So, I’ve been thinking about this post for a few weeks, and today’s blog over at Writer Unboxed made me decide to put it out there. (Go read it, btw, it’s an excellent, balanced view of the cranky pants contest Amazon and Hachette are having. Plus, Kevin Cronin always manages the snappy titles.)

Here goes:  My son is nine and has turned into a reader, so my life’s work is complete.  Books have lots of competition in his world — there’s soccer, baseball, throwing a random ball against the house, video games on the weekend, eating, teasing the Slobbering Beast — so I’m always trying to find books I can sneakily leave in the car that will suck him in during our morning commute.  I found one such book recently, and oh joy of joys — it was a Series. With SIX books. Which, after he read the first one from the library and proclaimed it good, I immediately set out to purchase.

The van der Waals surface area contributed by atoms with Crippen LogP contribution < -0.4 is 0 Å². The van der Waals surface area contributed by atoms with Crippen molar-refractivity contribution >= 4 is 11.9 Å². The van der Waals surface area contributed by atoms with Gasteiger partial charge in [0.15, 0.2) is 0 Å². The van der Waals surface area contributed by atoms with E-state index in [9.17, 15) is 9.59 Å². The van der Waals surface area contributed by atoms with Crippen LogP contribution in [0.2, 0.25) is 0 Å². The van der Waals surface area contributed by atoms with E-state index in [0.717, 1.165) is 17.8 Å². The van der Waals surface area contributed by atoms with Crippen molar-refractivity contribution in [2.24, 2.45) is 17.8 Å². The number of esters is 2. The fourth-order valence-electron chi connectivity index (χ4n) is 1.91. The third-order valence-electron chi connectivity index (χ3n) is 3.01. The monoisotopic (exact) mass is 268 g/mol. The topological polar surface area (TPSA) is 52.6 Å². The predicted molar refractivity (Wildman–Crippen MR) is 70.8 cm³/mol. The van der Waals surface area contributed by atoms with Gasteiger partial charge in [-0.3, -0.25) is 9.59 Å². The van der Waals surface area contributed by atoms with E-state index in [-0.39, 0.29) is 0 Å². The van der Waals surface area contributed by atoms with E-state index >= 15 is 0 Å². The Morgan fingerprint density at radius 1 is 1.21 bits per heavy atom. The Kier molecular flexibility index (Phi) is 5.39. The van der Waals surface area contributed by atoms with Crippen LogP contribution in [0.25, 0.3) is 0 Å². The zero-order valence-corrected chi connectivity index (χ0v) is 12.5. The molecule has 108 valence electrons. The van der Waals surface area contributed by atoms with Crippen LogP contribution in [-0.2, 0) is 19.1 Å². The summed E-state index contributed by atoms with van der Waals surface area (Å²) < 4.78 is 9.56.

By immediately, I mean he said “Great book, Mom, thanks,” and by the time the car door closed behind him I was already ordering my personal assistant to call our local bookstore. I do enough business there that Siri has it on speed dial. They opened at 9 a.m., and at 9:15 I was chatting with the sales clerk.

Me: “Hi, I’d like to order the complete set of series X. I can’t remember the author’s name, but it begins with X, and there’s six books.

Clerk: “What’s the title again?”

Me: “It’s X. Author starts with X. It’s for middle school readers.”

Long pause. “I’m not familiar with it.”

Me: “Okay, but could you check? My son really likes it and I want to order the series.”

Longer pause.  “I don’t see it on the computer. That doesn’t mean it doesn’t exist, it just means I can’t find it here. I need more information. “

Me (thinking loudly — no #$#$ it exists — my son just read one): “The title is X. The author’s name begins with X. There are six of them. It’s for middle school.”